How I Made My Designed Freebies For “The Old Cash Registers” Library
A couple of weeks ago I was asked by a couple of my good sound designer friends, Daniel Martin Nielsen and Nikolaj de Haan, to create some designed freebies for their new sound library. The challenge was that I had to create all sounds from just 4 sounds from their new library, so today we’ll take a look at how I made some of them and hopefully in the process show you how you can get a lot out of very little!
I’ll take you through 4 of the sounds I designed, that I think you have the biggest learning potential from.
For reference later, here’s the 4 sound I was provided with (download link in the bottom of the post):
Let’s get started!
If you want to check out the library or purchase it, you can find the bundle right here: https://www.asoundeffect.com/sound-library/the-old-cash-registers-bundle/
Or each individual library here: https://www.asoundeffect.com/sounddesigner/audio-bits/
It’s really a great library full of all sorts of mechanical sounds from cash registers. I’ve personally used it for big mechs, buttons, switches, gun layers so far. But if you wanted, you could of course use it for cash registers as well!
Designed Sound Number 1
So this sound is pretty straight forward, but it lays the groundwork for some of the other sounds.
All I did for this sound, was to layer it until I got a nice little sequence. That’s usually a pretty good tip when designing mechanical sounds. Most mechanical sounds have some sort of rhythm to them, it’s especially the case when listening to older mechanisms. So, even when you layer together a quick sound like this, try to create some sort of rhythm that you really like.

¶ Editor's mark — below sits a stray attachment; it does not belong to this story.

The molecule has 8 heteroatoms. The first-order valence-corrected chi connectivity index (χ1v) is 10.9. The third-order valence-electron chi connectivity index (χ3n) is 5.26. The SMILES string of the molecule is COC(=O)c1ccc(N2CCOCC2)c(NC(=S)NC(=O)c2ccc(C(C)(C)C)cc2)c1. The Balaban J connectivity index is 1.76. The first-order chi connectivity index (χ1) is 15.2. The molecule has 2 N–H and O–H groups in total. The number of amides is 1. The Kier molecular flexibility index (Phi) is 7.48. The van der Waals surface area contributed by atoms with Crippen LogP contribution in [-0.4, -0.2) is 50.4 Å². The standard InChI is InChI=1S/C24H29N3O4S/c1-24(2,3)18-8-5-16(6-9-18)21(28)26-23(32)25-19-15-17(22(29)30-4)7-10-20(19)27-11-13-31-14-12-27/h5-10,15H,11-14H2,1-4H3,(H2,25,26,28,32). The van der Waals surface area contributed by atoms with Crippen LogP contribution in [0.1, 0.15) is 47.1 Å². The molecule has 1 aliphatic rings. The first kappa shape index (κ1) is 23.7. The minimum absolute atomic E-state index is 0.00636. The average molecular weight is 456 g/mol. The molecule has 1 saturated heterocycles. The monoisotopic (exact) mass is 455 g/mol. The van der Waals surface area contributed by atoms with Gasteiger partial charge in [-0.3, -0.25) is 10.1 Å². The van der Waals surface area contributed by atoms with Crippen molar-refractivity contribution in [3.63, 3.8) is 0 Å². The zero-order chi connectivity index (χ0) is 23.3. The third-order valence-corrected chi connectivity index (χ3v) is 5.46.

While layering, try to also listen to what frequencies you feel are missing. This of course depends on the sound you are making, but much like when creating music, get in the mindset of thinking “ooh I would really like some bass here or some melody right here”, just with frequencies of your sounds instead.
I wanted this to be a pretty impactful sound, so I slapped a compressor on it to give it some more punch. It can be a pretty subtle effect, but it ties the sound and dynamic together nicely when used correctly.
It also needed some more low end that I couldn’t get from the samples, so I used Lo-Air from Waves, which sort of generates overtones in the lower register of the sound. This is a great effect whenever you need some more punch in your sound or just want it to sound really full.
I created some more variations of this (also included in the freebies), so that I could layer these sounds together later for even bigger sounds. Sometimes it can be pretty overwhelming to create really big sounding sounds from almost nothing, but if you focus on just building some semi-big sounds first, you can then layer these together later for the effect that you want.
Designed Sound Number 2
This is one the sounds where I used layering of previously designed sounds to make it sound even bigger. The impact of this sound is exclusively made out of them, no added effects except from a layer being pitched down a little bit. Goes to show how powerful this technique is.
Now, the cool thing about this sound effect is really the build-up, which is surprisingly also made out of those sounds from before and it’s all with the help of a really useful pitch shifting algorithm in Reaper.